September 12, 2022
Dilgence Camp uses technology to bring volunteers closer to Taiwan
By Joy Rojas
For Tzu Chi volunteers in training, traveling to Hualien, Taiwan, home of Dharma Master Cheng Yen and the original Jing Si Abode, is the ultimate goal. Setting foot in the spiritual home of Tzu Chi supporters from around the world and finally meeting the woman behind Tzu Chi Foundation comes only after years of immersion into the Tzu Chi way of thinking and living.
Till then, volunteers can rely on technology to bring them closer to their dream. At the September 2-4 Commissioners and Faith Corps Diligence Training Camp, about 250 participants from Pampanga, Bicol, Cebu, Leyte, Davao, Zamboanga, and Manila listened to in-depth talks livestreamed from Hualien to the Jing Si Hall of Buddhist Tzu Chi Campus in Sta. Mesa, Manila. Charity work, fundraising, vegetarianism, virtue, character, and other Tzu Chi principles were tackled by resource persons who spoke in Mandarin. Local interpreters quickly translated their lectures into English and Pilipino, which camp participants heard through their translation device.
Technology allowed interactions between speakers and their audience, too. In an evening session on Day 1, volunteers broke into groups and attended a livestream Q&A with Buddhist nuns from Jing Si Abode. Though shy at first, the volunteers assigned to Master De Cheng’s session eventually took turns with their queries.
“Little by little,” she advised in English when asked how to convince a person to become vegetarian. “We can encourage plant-based food once a week, or eat a plant-based meal once a day. It’s not a good idea to pressure; give people space.”
To persuade once-active volunteers to return to Tzu Chi, she pitched this modern solution: “Use technology to maintain fellowship. Use cellphones and apps to communicate with them.”
Then she posed this question to her audience: “How can we inspire people to join us?” Volunteers eagerly spoke from experience. “Be a friend, treat them like family.” “Show sincerity.” “Share stories of Tzu Chi and Master Cheng Yen.” “Be a model in words and deeds.”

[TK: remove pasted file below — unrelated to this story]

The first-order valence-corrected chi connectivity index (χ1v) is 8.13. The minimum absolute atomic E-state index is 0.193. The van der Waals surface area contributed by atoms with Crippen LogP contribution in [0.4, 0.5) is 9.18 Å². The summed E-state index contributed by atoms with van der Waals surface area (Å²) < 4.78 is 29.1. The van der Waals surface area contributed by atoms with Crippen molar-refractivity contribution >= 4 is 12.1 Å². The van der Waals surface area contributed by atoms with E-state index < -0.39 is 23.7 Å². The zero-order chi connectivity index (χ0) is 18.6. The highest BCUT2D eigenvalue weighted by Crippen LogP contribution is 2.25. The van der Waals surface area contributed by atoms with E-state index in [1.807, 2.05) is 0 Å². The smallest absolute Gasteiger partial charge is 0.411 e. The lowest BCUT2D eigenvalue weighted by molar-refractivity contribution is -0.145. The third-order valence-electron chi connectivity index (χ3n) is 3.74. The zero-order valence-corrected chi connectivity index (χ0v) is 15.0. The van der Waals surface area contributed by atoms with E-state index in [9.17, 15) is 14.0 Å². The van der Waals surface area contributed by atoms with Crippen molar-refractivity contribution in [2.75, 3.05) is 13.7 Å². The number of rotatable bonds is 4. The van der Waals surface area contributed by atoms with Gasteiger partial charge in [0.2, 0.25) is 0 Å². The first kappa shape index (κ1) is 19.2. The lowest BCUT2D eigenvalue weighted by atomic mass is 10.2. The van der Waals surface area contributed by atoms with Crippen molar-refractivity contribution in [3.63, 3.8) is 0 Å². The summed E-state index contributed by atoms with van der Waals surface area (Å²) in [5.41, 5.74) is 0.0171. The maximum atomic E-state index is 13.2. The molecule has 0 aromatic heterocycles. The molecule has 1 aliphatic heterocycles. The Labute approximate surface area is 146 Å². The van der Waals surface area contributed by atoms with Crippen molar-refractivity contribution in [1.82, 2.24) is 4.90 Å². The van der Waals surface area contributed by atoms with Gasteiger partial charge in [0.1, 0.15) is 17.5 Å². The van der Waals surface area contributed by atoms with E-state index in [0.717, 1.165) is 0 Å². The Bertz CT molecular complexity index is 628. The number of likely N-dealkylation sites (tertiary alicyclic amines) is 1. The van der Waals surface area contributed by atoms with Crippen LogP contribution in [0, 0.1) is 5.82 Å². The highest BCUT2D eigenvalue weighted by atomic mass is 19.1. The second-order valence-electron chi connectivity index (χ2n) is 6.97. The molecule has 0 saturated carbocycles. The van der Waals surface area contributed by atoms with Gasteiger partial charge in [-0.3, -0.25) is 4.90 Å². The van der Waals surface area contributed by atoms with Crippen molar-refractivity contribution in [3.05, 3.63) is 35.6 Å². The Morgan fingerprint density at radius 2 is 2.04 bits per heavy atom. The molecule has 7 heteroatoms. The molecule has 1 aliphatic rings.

Scheduled on the last day of camp was Master Cheng Yen’s virtual meetup with Filipino participants and volunteers from 40 other countries. With her larger-than-life image projected on the wall of the Jing Si Hall, she updated everybody about the struggles of Nepal, birthplace of Buddha, and the relief provided by Tzu Chi volunteers from Malaysia and Singapore. She also urged her audience to continue doing good deeds and to embrace vegetarianism, the solution to worsening climate change.
Representatives from the different countries then addressed Master Cheng Yen briefly on what they learned from their respective camps. In the Philippines, that privilege went to Huang Ya Hong, who recognized her responsibilities as commissioner and her duty to spread dharma.
“We need to continue Master’s dharma,” averred Tzu Chi Philippines CEO Henry Yuñez, himself reporting via livestream while he’s on the mend from a medical condition. “We need to be more diligent.”
“I’m happy to know you are recovering,” Master Cheng Yen told him. “Stay healthy. We have more to do.”
Thanks to technology, the Master’s genuine concern could be felt even from miles away.